In My Opinion

In Florida, when it comes to race and the Confederacy, the past is never past

The students voted to call their new high school Valhalla, which would lend alliteration and context to the "Valhalla Vikings." Mindful of the nearby neighborhood, the superintendent of education preferred to name it Westconnett High School.

The Duval County School Board also entertained a third suggestion, from a powerful special interest group.

The United Daughters of the Confederacy won the day. Of course. It was 1959 in segregated Jacksonville. The christening of Nathan Bedford Forrest High School became yet another of the era’s ugly political gestures meant to signal whites – and warn blacks – that local elected officials would not abide agitators meddling with “our southern way of life.”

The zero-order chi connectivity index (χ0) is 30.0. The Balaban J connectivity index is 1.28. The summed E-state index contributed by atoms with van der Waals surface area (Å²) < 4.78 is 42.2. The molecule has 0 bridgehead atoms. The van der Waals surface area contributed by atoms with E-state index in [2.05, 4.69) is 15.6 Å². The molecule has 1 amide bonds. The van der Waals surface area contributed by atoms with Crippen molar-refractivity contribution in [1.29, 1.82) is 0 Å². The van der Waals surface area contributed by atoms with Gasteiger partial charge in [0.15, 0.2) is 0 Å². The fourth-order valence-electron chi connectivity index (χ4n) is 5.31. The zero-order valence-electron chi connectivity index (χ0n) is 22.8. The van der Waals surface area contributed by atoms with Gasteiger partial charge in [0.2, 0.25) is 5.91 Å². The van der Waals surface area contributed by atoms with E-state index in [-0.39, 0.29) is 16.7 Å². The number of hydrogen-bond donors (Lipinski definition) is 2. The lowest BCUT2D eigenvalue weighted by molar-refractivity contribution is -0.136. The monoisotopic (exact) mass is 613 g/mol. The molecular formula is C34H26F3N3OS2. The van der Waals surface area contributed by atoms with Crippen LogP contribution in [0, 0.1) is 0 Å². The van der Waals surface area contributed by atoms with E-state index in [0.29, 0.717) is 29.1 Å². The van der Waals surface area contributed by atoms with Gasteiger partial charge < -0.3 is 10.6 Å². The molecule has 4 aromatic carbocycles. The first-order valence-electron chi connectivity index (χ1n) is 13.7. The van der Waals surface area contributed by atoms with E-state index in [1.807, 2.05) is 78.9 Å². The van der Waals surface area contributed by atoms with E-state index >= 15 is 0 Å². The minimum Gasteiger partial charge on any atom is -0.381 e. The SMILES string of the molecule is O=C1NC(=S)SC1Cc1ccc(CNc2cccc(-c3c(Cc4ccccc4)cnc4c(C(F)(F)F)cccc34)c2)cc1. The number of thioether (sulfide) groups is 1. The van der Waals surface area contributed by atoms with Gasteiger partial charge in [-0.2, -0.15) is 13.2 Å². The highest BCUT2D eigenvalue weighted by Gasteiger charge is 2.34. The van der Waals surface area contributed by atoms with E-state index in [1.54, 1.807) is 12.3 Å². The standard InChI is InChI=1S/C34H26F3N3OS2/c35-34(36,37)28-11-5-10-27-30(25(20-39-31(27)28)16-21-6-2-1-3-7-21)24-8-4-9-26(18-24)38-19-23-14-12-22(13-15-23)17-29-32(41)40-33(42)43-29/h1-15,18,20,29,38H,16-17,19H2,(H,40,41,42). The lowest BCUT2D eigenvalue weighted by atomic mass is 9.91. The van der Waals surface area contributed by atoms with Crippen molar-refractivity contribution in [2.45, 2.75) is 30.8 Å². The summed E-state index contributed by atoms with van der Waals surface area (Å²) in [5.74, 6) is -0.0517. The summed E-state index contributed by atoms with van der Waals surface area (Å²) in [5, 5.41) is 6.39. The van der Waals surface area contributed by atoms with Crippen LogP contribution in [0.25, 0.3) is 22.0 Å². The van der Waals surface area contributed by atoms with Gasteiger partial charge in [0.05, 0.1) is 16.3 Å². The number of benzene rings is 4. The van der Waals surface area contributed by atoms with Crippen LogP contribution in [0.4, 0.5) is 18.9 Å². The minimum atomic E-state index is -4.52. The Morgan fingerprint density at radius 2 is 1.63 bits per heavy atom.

The vote went 4-0 in favor of Old South defiance.

Last week, the Duval School Board voted 7-0 in belated recognition that the Civil War has ended and the time has come to relegate icons of the Confederacy and Jim Crow to museums. The name of the famously ruthless military tactician, slave trader and onetime Ku Klux Klan leader was excised from the school house.

Not that neo-Confederates are inclined to accept this new reality without a tussle. They’ve fought to keep the Confederate flag flying over public places, like the capitol grounds in Columbia, South Carolina. They’ve kept it incorporated in the design of state flags in Mississippi and Georgia, and, if not quite so blatantly, in those of Alabama and Florida.